Here’s our question: are guaranteed connections still honored if there are separate reservation numbers for each of the connecting trains rather than the whole trip on one reservation number?

Eric & Pat
 

zephyr17

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Unless you call Amtrak and link them, no.

If a connection is missed in on separate reservations, you are just considered a no-show and would be on your own.

It is always a good idea to put critical connections, like same day LD to LD connections at Chicago, on a single reservation for that reason. I only break up AGR/cash trips at points where I have an overnight layover. In your case, how I would have done it would have been to put Toledo-LA on one reservation, since missing that Chicago connection without a certain guarantee would have been disastrous. LA-San Diego is relatively cheap with many options if that one were missed without a guarantee.

You theoretically have the ability to link reservations. If you made all the reservations with an AGR agent, the agent very well might have linked them automatically, but I'd still verify that they were. If you made then on the website or separately with AGR and 800-USA-RAIL agents then, no, they were not linked without talking to Amtrak.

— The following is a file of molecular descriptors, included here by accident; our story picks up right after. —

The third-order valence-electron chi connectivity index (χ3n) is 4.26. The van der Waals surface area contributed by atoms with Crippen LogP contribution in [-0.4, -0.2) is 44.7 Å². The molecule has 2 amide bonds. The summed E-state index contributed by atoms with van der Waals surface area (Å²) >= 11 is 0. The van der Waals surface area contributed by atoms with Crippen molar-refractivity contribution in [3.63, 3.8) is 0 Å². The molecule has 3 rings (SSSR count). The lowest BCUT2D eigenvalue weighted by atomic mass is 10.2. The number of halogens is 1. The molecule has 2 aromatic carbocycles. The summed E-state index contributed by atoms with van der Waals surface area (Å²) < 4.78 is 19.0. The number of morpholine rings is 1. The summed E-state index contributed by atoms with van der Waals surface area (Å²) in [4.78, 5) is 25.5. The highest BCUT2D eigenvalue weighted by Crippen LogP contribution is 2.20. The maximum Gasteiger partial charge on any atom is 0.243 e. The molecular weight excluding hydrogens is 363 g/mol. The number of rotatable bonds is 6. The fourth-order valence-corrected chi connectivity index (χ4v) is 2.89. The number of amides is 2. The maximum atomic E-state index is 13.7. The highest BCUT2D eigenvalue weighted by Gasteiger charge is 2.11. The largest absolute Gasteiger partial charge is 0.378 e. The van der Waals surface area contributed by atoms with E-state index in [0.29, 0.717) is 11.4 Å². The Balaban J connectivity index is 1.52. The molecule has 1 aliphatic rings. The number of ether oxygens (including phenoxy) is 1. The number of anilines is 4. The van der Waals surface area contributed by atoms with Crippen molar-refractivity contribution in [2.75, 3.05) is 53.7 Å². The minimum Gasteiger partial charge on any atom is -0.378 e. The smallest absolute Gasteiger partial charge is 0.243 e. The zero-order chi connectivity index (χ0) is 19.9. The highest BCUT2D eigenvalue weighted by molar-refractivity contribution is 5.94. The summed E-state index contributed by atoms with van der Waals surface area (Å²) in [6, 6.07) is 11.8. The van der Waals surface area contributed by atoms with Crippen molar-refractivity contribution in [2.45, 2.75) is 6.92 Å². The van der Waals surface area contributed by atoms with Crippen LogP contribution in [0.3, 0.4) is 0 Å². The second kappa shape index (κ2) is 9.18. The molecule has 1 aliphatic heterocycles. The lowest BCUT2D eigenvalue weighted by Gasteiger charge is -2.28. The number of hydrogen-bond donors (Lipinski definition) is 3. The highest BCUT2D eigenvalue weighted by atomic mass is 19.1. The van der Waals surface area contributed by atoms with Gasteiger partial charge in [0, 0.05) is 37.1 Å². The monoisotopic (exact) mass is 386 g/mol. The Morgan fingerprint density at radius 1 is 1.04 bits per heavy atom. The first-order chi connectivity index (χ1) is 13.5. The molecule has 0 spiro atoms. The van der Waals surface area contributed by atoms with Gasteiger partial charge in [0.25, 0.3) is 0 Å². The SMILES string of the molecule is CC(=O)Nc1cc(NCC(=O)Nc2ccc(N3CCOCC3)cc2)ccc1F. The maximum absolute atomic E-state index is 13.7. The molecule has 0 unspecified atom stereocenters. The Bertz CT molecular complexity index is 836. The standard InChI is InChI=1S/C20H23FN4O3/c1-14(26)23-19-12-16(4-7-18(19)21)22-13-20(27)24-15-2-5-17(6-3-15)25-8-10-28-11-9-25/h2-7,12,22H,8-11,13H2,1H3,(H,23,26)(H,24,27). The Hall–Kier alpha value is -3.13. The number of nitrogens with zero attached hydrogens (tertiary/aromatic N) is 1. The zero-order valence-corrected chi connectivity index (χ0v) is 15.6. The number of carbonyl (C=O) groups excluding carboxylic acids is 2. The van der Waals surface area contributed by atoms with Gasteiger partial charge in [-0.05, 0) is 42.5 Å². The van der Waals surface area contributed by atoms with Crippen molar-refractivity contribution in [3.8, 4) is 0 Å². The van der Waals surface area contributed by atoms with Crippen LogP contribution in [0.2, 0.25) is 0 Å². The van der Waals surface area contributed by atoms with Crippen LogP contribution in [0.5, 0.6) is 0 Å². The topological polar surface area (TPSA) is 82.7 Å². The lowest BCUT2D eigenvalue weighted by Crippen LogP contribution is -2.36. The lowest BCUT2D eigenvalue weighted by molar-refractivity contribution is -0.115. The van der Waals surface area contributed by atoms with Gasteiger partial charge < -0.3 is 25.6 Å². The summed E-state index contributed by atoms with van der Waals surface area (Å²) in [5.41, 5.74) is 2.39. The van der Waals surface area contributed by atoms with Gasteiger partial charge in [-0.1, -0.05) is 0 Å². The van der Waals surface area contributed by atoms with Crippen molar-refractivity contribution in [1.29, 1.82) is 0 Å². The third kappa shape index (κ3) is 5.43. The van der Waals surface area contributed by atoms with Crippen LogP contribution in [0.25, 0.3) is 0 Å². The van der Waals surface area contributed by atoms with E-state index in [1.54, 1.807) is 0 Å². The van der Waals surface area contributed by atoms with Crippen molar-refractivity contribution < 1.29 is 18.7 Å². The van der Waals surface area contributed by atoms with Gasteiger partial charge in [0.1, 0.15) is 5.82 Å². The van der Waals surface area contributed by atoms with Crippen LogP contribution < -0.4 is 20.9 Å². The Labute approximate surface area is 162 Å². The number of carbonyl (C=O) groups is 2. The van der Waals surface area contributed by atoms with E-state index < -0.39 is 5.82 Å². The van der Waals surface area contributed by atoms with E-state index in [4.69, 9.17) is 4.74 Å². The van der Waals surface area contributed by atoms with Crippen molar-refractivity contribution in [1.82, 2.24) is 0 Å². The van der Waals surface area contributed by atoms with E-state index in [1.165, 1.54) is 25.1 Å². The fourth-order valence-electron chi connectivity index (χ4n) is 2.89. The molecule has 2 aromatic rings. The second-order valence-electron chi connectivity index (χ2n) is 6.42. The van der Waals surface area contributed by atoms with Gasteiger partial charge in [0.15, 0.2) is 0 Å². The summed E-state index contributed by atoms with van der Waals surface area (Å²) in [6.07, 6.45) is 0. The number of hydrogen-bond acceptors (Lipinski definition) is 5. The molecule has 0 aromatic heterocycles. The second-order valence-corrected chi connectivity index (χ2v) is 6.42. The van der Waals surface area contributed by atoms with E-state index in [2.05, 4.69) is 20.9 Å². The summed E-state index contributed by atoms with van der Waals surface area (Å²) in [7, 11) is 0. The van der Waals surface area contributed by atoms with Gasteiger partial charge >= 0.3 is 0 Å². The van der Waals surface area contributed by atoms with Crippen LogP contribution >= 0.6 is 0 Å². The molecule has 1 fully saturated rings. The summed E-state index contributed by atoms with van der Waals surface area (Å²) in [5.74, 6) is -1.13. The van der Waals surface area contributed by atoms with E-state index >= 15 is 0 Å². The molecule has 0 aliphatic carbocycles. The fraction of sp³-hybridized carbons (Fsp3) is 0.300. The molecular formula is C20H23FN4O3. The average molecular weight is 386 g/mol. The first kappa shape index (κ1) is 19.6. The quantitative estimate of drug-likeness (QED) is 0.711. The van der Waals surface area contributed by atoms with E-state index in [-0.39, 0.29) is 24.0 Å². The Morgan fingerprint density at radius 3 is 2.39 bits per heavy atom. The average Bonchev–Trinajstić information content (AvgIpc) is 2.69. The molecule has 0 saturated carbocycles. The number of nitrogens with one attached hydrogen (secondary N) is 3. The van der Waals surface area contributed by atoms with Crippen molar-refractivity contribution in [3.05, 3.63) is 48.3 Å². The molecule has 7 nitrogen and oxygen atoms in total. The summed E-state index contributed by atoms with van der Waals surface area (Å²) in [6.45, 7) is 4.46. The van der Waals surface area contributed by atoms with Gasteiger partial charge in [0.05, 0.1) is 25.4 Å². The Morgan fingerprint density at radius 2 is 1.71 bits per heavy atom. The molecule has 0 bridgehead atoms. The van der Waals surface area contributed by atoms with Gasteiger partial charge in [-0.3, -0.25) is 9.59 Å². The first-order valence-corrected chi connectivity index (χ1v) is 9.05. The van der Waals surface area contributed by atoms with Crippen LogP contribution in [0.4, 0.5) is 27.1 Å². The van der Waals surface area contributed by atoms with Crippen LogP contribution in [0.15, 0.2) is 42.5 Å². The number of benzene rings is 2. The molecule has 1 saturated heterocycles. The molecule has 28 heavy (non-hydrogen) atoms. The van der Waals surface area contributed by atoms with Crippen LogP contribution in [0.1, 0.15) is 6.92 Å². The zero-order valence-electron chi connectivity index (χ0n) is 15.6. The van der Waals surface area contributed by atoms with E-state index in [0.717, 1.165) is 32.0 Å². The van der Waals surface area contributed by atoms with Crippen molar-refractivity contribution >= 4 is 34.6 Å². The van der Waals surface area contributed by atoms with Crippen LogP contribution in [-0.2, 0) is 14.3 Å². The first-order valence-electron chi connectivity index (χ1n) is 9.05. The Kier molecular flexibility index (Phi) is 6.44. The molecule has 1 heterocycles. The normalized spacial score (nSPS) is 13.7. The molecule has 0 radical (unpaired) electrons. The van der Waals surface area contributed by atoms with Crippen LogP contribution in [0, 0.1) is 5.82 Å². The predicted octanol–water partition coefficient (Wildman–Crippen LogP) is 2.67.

Personally, given the apparent dismal state of Amtrak IT and the diligence level of some Amtrak personnel, I would not trust the "link" between reservations to protect myself. The system is set up primarily to protect connections on one reservation. Multiple linked separate reservations is an exception case. A lifetime of experience in IT and in biggish organizations have led me never to trust exception cases both in large scale systems and in large bureaucracies. The chances of getting good results are much improved if you are able to set things up to be under the most common cases.

Never give Murphy more of an opportunity than absolutely necessary.
 
Last edited:

jis

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Having this many SWC trains running at one time raises the question as to how many train sets Amtrak has available for SWC service.
Normally five. In case of extreme delays they can scrounge together a sixth consist using cars from stabled Sunset consist in LA on certain days of the week. Of course when the delayed 3 arrives those cars are diverted to restore the Sunset consist. I suppose some similar shuffle is feasible in Chicago too if needed. But beyond a point such substitution is not possible and leads to either continued delayed operation or cancellation.
 

Eric in East County

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Unless you call Amtrak and link them, no.

If a connection is missed in on separate reservations, you are just considered a no-show and would be on your own.